Postby SteveMiller » Thu Nov 16, 2017 9:50 pm

Thanks very much, Rolf. I did not know hardly any of this. I need to read 1 & 2 Maccabees.
Sincerely yours,
Steve Miller
Detroit
http://www.voiceInWilderness.info
Honesty is the best policy. - George Washington (1732-99)

kwrandolph
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Re: When was the book of Daniel written?

Postby kwrandolph » Fri Nov 17, 2017 1:09 pm

Is not part of the confusion due to insistence that Daniel’s predictions ended before the modern era?

For example, the seventy sevens (490 years) ended with a seven year war, in which it took the victors seven years to impose their covenant on the land. Midway through that seven years the temple was destroyed, stopping sacrifices. Both the general who started in the war, and the one who ended it, later became emperor. In short, that’s a quick, outline description of the Jewish revolt of 66 AD. Counting backwards from that date means that Nehemiah got his orders to rebuild Jerusalem at 417 ±2 years BC.

Yet there seem to be references to Antiochus IV among the prophecies. For example, even secular histories mention that he invaded Egypt twice, the second time he was publicly humiliated by a Roman official who drew a circle around him. While he appears to be the little horn in Daniel 8, he’s definitely not the little horn in Daniel 7. Those are two different prophecies.

Daniel was given different prophecies, concerning different events. We should not mix them up.

We also need to be careful on word meanings. For example, מקדש means anything—objects and practices—that’s set apart (holy), not only to the temple. Later Hebrews may have limited that word to the temple, but Biblical Hebrew had a wider meaning. Antiochus IV fits the wider meaning of Biblical Hebrew.

So when was Daniel written? That it correctly predicted events that happened in AD means that we can expect that prophecies contained in the book that have yet to be fulfilled, are yet to come. That also means that there’s no reason to claim that it was written later than its internal claims.

My 2¢.

Karl W. Randolph.

R.J. Furuli
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Joined: Sat Sep 28, 2013 10:51 am

Re: When was the book of Daniel written?

Postby R.J. Furuli » Sun Nov 19, 2017 10:02 am

Dear Karl.

For example, the seventy sevens (490 years) ended with a seven year war, in which it took the victors seven years to impose their covenant on the land. Midway through that seven years the temple was destroyed, stopping sacrifices. Both the general who started in the war, and the one who ended it, later became emperor. In short, that’s a quick, outline description of the Jewish revolt of 66 AD. Counting backwards from that date means that Nehemiah got his orders to rebuild Jerusalem at 417 ±2 years BC.


Sixty-nine of the 70 weeks would last until Messiah the leader (9:25). One problem that has destroyed many good attempts to calculate the 69 weeks, is the use of an erroneous chronology. The accepted chronology for the Persian, Neo-Babylonian, and Neo-Assyrian empires is the chronology of the astronomer/astrologer Claudius Ptolemy from the second century CE. As we see in so many scientific disciplines, an idea is accepted by the majority, and this idea is then, through the generations, presented as a fact without ever being tested. I have tested this chronology by studying several thousand cuneiform business tablets from Persepolis and Babylonia, and I have calculated all the positions of the moon and the planets on 10 astronomical tablets from the Persian Empire (this material has been published). The most important conclusion that has a bearing on the 70 weeks is that Artaxerxes I became king in 475/74 BCE, which is ten years before the date given by the traditional chronology. This means that the 20th year of Artaxerxes I, which is a good starting point of the 70 weeks is 455/54 BCE and not 445/44 BCE, which is the traditional year. If you calculate 69 weeks from 455 BCE, you get a very interesting result.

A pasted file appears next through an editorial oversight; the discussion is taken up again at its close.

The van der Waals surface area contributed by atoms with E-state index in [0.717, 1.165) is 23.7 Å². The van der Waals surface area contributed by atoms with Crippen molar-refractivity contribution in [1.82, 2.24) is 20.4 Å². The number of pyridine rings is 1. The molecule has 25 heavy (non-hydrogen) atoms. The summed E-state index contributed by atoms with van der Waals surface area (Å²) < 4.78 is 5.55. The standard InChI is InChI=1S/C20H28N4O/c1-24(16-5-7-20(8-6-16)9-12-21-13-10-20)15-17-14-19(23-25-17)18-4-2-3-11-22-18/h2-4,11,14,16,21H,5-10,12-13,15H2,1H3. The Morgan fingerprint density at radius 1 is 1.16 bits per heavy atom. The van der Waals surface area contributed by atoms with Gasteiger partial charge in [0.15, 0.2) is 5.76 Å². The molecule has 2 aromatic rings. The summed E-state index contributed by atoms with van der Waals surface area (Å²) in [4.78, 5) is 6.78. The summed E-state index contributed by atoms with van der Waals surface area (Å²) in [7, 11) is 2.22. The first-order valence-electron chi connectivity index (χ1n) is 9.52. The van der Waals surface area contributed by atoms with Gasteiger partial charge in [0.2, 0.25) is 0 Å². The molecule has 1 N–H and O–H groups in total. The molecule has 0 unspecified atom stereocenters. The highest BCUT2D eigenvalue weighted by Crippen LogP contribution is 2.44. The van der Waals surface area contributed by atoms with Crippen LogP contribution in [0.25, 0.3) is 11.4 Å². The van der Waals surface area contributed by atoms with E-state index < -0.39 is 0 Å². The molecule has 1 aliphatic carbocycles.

Yet there seem to be references to Antiochus IV among the prophecies. For example, even secular histories mention that he invaded Egypt twice, the second time he was publicly humiliated by a Roman official who drew a circle around him. While he appears to be the little horn in Daniel 8, he’s definitely not the little horn in Daniel 7. Those are two different prophecies.


It is true there is evidence that Antiochus IV Epiphanes invaded Egypt two times. However, the words in Daniel 11, do not fit either of these campaigns of Antiochus. The first campaign of Antiochus against Egypt occurred in 170/69 BCE. The supposed “king of the south" was the boy Ptolemy VI Philometor. But Daniel 11:26 contradicts that. Please compare my translation with NIV

RJF: “Those eating his delicate food will crush him יִשְׁבְּר֖וּהוּ, and his army will overflow יִשְׁט֑וֹף, and many will fall down slain.”

NIV: “Those who eat from his from the king’s provisions will try to destroy him יִשְׁבְּר֖וּהוּ; his army will be swept away יִשְׁט֑וֹף, and many will fall in battle.”

The werb “crush” is Qal imperfect. In order to let Daniel’s words fit Ptolemy VI, NIV has a conative rendering. An imperfect can in rare instances have this sense. But to use it when the context does not clearly show that the action is not carried out is pure manipulation. The verb “overflow” is also Qal imperfect, which has an active meaning. However, NIV uses a passive rendering, which is the opposite of what the text says. This is also pure manipulation. Ptolemy the VI was not killed, and his army did not overflow the army of Antiochus IV Epiphanes.

In order to have a good foundation to conclude whether the book of Daniel contains prophecies or history in prophetic disguise, two thinga are necessary, 1) a careful and detailed study of the original text, and 2) a careful and detailed study of the ancient sources that write about Antiochus IV. The first point wil help us to see what the text really says, and the second point will help us to distinguish between clear historical data and the manipulated data.


Best regards,

Rolf J. Furuli
Stavern
Norway